She is persistent as snow, as boot slush & Thinsulate,
As buses rumbling like great, metallic caterpillars.
She lights a cigarette & it means:
Spring will burn quick & furious as a match,
Summer will blaze.
She tells me, Nobody’s a stranger in Pittsburgh.
And maybe I believe her. I believe her,
My frosty, fairy, foster-Mamma,
My stout, blabbering metaphor.
I woke up yesterday sick and tired and angry and blue, so much so that even when I went searching for poems to share, I came up empty. But then sometimes the US Postal Service just plops the answer right down in your lap, doesn’t it? A Boston friend sent me a book of Pittsburgh mystery stories, and among the contributors was MV regular Terrance Hayes. Mr. Hayes teaches at CMU, and maybe he just tried his hand at short stories for fun, because he’s known as a poet. A reader recently commented that he just likes poems that rhyme, so this should satisfy anyone with a similar taste. Note that the tercets here have inter-locking rhyme as well. Is there a word for that? Isn’t this similar to the pattern Dante used in the Divine Comedy? Little help? Lotta repetition here, too. The swinging, personable rhythm throughout really lets him free up that cliche at the end, and use it to full effect. -ed.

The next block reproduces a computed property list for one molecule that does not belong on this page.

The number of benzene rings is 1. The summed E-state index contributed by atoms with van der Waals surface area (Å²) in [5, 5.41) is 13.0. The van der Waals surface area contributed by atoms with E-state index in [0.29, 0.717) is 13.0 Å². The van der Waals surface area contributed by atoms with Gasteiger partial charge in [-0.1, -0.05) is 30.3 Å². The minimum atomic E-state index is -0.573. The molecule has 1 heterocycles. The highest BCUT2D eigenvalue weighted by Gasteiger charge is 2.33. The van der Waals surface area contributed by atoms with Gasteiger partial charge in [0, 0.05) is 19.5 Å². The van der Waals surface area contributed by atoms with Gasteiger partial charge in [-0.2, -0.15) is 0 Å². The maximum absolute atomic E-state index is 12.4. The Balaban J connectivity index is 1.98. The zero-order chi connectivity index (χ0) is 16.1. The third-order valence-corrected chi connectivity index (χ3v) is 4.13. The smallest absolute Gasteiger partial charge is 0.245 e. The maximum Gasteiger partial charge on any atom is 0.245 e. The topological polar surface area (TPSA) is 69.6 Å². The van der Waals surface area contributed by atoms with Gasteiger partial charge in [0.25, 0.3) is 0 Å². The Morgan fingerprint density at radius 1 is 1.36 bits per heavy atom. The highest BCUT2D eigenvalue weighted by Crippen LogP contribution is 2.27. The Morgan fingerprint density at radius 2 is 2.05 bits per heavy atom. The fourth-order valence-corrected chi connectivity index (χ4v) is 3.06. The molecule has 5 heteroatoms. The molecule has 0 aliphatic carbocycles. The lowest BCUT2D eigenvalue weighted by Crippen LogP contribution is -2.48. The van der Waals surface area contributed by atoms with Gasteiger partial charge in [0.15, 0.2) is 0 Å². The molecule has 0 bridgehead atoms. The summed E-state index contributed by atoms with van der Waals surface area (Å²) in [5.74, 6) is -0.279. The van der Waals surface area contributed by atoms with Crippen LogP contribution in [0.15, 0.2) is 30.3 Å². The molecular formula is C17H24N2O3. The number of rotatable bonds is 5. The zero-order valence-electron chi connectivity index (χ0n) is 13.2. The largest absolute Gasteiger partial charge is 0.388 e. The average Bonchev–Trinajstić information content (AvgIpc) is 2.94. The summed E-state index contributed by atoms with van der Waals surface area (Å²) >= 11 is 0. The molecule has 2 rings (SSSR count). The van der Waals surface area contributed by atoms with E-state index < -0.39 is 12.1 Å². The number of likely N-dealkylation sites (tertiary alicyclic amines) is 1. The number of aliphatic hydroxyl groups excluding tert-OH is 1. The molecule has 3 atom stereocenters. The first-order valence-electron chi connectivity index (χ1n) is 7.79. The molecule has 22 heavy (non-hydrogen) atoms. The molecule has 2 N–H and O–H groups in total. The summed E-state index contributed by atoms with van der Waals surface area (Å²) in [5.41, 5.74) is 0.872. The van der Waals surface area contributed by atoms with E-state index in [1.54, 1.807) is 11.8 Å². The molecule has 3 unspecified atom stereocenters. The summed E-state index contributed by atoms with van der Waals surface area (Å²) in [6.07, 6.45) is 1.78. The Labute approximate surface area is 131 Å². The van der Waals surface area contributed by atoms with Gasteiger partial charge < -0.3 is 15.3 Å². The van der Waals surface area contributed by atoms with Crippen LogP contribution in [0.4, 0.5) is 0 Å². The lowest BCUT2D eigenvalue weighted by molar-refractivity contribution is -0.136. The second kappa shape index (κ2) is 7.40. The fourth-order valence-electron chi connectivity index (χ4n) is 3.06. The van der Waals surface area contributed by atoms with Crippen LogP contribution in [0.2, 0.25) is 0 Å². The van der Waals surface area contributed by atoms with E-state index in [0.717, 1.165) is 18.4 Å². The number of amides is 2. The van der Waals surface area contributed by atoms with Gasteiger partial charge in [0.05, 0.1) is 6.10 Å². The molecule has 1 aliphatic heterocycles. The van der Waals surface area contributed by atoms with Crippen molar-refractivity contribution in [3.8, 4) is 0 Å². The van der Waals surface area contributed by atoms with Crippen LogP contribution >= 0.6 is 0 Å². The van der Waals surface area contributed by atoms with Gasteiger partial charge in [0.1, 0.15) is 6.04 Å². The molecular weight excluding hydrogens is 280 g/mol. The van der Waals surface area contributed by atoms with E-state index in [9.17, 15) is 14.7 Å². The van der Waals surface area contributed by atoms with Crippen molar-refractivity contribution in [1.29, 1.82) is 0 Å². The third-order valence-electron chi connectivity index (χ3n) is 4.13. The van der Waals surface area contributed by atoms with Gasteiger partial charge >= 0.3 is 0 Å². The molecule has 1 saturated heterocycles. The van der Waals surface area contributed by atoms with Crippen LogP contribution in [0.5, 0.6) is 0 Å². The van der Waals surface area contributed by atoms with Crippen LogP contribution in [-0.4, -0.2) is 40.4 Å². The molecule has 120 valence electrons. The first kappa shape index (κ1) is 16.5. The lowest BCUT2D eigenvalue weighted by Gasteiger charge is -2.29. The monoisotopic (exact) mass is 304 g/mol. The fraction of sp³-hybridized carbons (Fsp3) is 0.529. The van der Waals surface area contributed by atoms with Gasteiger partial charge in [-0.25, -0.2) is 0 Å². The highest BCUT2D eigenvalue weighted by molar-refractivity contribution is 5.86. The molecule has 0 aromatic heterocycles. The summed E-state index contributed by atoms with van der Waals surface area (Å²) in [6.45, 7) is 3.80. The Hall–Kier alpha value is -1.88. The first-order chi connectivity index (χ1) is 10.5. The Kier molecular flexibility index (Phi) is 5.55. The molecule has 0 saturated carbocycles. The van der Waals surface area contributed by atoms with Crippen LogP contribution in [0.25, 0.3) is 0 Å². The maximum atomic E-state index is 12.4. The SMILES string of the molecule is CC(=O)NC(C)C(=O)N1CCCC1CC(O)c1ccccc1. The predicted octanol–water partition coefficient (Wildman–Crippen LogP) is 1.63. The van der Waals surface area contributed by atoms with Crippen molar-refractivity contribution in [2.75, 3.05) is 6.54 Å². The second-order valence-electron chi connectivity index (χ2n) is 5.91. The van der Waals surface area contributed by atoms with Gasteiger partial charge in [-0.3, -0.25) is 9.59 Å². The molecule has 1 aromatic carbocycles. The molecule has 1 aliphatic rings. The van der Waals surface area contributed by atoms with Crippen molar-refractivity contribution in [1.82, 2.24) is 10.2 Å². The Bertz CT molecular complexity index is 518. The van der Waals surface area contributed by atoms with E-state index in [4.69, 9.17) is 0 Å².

THE BLUE TERRANCE
|If you subtract the minor losses,
you can return to your childhood too:
the blackboard chalked with crosses,the math teacher’s toe ring. You
can be the black boy not even the buck-
toothed girls took a liking to:
the match box, these bones in their funk
machine, this thumb worn smooth
as the belly of a shovel. Thump. Thump.
Thump. Everything I hold takes root.
I remember what the world was like before
I heard the tide humping the shore smooth,
and the lyrics asking: How long has your door